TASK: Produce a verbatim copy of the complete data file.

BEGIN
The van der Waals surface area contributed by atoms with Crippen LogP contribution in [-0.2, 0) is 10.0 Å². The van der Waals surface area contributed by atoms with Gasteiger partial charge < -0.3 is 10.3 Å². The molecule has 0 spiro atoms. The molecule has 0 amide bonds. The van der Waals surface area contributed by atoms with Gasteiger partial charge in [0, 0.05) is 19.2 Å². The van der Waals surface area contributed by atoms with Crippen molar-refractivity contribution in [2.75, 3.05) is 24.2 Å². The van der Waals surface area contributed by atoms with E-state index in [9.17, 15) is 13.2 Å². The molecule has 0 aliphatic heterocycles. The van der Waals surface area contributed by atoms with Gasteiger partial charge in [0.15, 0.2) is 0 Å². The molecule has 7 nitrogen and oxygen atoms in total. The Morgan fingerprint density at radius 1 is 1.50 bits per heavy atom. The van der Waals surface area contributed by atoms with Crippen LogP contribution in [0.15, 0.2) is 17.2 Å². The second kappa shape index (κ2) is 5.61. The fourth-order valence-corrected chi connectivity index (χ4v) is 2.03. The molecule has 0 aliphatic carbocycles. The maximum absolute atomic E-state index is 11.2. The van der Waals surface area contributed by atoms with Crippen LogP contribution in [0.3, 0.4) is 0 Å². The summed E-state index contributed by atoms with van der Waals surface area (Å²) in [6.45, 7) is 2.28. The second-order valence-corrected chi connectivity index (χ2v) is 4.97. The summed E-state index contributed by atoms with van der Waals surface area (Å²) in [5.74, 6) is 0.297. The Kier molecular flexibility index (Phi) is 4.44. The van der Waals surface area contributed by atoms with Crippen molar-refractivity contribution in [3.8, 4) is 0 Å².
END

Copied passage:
The van der Waals surface area contributed by atoms with Crippen LogP contribution in [-0.2, 0) is 10.0 Å². The van der Waals surface area contributed by atoms with Gasteiger partial charge < -0.3 is 10.3 Å². The molecule has 0 spiro atoms. The molecule has 0 amide bonds. The van der Waals surface area contributed by atoms with Gasteiger partial charge in [0, 0.05) is 19.2 Å². The van der Waals surface area contributed by atoms with Crippen molar-refractivity contribution in [2.75, 3.05) is 24.2 Å². The van der Waals surface area contributed by atoms with E-state index in [9.17, 15) is 13.2 Å². The molecule has 0 aliphatic heterocycles. The van der Waals surface area contributed by atoms with Gasteiger partial charge in [0.15, 0.2) is 0 Å². The molecule has 7 nitrogen and oxygen atoms in total. The Morgan fingerprint density at radius 1 is 1.50 bits per heavy atom. The van der Waals surface area contributed by atoms with Crippen LogP contribution in [0.15, 0.2) is 17.2 Å². The second kappa shape index (κ2) is 5.61. The fourth-order valence-corrected chi connectivity index (χ4v) is 2.03. The molecule has 0 aliphatic carbocycles. The maximum absolute atomic E-state index is 11.2. The van der Waals surface area contributed by atoms with Crippen LogP contribution in [0.3, 0.4) is 0 Å². The summed E-state index contributed by atoms with van der Waals surface area (Å²) in [6.45, 7) is 2.28. The second-order valence-corrected chi connectivity index (χ2v) is 4.97. The summed E-state index contributed by atoms with van der Waals surface area (Å²) in [5.74, 6) is 0.297. The Kier molecular flexibility index (Phi) is 4.44. The van der Waals surface area contributed by atoms with Crippen molar-refractivity contribution in [3.8, 4) is 0 Å².